Kevin Drum - October 2011

Friday Cat Blogging - 28 October 2011

| Fri Oct. 28, 2011 9:00 AM EDT

On the left, Domino really is staring at the giant rose this week. It's not just a trick of perspective. On the right, Inkblot is reacting warily as Domino explores a gigantic bag that had been full of electronic goodness just a few moments before.

Why the early catblogging this week? Because Southern California Edison has kindly informed us that electric power in our neighborhood will once again be out for the day. So no blogging for me. This post was prescheduled Thursday night, and my computer has been safely shut down for the duration. Have a good weekend, all.

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Quote of the Day: Some Wee Questions for the SEC

| Thu Oct. 27, 2011 11:33 PM EDT

From Jed Rakoff, the federal judge overseeing the SEC fraud settlement against Citigroup:

How can a securities fraud of this nature and magnitude be the result simply of negligence?

Good question! This is #9 of nine questions that Rakoff has about the settlement, in which Citigroup has been fined an arbitrary amount, with no real explanation for how the amount was calculated, no real explanation of just what the fraud entailed, and no admission by Citigroup of any culpability. I suspect that Rakoff isn't going to get any satisfactory answers to his questions, but good for him for asking.

Banks Surrender on Debit Card Fees — For Now

| Thu Oct. 27, 2011 11:10 PM EDT

Good news from the Wall Street Journal:

A month after Bank of America got pummeled by consumers and politicians for introducing plans for new debit-card fees, most other big U.S. banks are steering clear of imposing similar charges.

Following eight months of consumer testing, J.P. Morgan Chase & Co. has decided that it won't charge customers who use their debit cards to make purchases....J.P. Morgan joins U.S. Bancorp, Citigroup Inc., PNC Financial Services Group Inc., KeyCorp and other large banks that have said in recent days that they won't impose monthly fees on debit cards. None of those banks said they made their decisions because of the outcry over Bank of America's fees.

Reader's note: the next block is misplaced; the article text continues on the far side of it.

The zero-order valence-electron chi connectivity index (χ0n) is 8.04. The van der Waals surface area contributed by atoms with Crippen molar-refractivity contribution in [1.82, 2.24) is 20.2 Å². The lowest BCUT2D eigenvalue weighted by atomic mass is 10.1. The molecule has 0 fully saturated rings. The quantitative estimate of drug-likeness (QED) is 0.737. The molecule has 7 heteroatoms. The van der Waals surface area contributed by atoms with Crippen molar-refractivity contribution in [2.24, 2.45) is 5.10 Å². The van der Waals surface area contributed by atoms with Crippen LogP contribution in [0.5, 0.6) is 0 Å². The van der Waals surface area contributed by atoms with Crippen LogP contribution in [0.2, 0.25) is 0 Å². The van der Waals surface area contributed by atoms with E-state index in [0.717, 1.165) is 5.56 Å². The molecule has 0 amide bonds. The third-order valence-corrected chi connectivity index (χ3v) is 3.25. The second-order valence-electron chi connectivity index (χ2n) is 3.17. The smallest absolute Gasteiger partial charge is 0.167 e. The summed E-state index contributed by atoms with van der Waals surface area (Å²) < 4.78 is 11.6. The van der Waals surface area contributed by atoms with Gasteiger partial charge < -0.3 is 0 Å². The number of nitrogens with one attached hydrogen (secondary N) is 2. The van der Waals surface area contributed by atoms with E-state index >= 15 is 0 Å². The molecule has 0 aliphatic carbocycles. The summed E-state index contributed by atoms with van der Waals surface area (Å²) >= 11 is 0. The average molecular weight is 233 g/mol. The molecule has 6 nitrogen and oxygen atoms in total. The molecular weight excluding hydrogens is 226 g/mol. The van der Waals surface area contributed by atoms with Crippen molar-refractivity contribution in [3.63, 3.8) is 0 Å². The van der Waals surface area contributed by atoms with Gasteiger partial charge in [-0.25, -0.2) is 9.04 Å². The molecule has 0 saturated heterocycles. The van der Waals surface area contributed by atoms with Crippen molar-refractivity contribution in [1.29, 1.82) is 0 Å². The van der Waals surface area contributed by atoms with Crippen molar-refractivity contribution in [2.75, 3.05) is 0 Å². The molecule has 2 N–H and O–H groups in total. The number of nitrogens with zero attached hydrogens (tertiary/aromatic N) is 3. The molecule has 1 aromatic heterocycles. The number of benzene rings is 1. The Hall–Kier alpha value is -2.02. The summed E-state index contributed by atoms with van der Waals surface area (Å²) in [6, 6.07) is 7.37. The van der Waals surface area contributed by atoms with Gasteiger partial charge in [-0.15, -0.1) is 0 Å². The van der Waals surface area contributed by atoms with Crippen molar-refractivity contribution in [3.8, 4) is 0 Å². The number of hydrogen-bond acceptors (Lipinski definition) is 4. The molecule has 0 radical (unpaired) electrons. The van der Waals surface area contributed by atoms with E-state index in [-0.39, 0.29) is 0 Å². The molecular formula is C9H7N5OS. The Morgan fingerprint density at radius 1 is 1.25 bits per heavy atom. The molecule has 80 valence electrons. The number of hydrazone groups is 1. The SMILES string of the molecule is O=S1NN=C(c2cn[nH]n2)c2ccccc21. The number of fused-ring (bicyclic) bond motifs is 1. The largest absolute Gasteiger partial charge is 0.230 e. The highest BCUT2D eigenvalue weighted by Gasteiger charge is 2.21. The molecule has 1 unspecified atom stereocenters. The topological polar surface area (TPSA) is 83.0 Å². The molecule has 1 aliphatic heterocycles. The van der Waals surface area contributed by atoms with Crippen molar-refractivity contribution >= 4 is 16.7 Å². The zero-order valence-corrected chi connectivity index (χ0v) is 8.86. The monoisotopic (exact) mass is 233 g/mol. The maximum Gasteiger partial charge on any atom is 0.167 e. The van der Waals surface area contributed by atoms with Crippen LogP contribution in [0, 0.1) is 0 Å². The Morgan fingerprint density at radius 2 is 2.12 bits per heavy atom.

Well, of course they didn't say it. But I think we can all take a pretty good guess that Bank of America's PR debacle had something to do with it.

BofA imposed its monthly debit card charge to make up for lower interchange fees mandated by Dodd-Frank, and that's why other banks have been considering it too. But as far as I'm concerned, banks could have avoided this mess completely simply by allowing merchants to pass along interchange fees to their customers if they wanted to. That is, allow merchants to post a sign saying "2% surcharge on all debit card purchases" and see what happens. If merchants try it, but competition eventually forces them all to stop, that's a convincing signal that interchange fees are a reasonable cost of business for having a reliable, risk-free payment system. If not, then not. But banks resolutely refused to allow this, which suggests very strongly that they knew perfectly well their fees were out of line and would get passed along to consumers in a free market. And having those fees passed along would have caused consumers to use their cards a lot less. So the last thing they wanted was transparent fees subject to normal market forces.

I don't know how this is all going to turn out. It's possible, of course, that banks will eventually figure out some other hidden or semi-hidden fee structure to replace the interchange fees. Obviously they're going to try to make up their lost interchange fee revenue somewhere. But my hope is that as long as they're forced to make it up with transparent fees of some kind, consumers will have a chance to react normally to those charges and market forces will then have a chance to exert some discipline on the banks — as they're doing now with the monthly debit card fee. This will keep fees as low as possible and consumers will benefit. We'll see.

The Price of Plutocracy

| Thu Oct. 27, 2011 2:34 PM EDT

With income inequality on everyone's radar today, the Center on Budget and Policy Priorities tweets this:

Quite so. This gives me an excuse to repost one of my favorite tables. It compares how much income various groups make today vs. how much they would be making if everyone's incomes, rich and poor alike, had grown at similar rates since 1979. As you can see, by 2005 the bottom 80% were collectively earning about $743 billion less per year while the top 1% were earning about $673 billion more. It's sort of uncanny how close those numbers are. For all practical purposes, every year about $700 billion in income is being sucked directly out of the hands of the poor and the middle class and shoveled into the hands of the rich.

One of the points this drives home is just how much the story of growing income inequality really is a story of the top 1%. Inequality has increased within the bottom 99%, but not all that dramatically. It's really the top 1% and the top 0.1% where all the action is. So if the Occupy Wall Street folks are ever looking for an alternate slogan, they might consider "Give us back our $700 billion."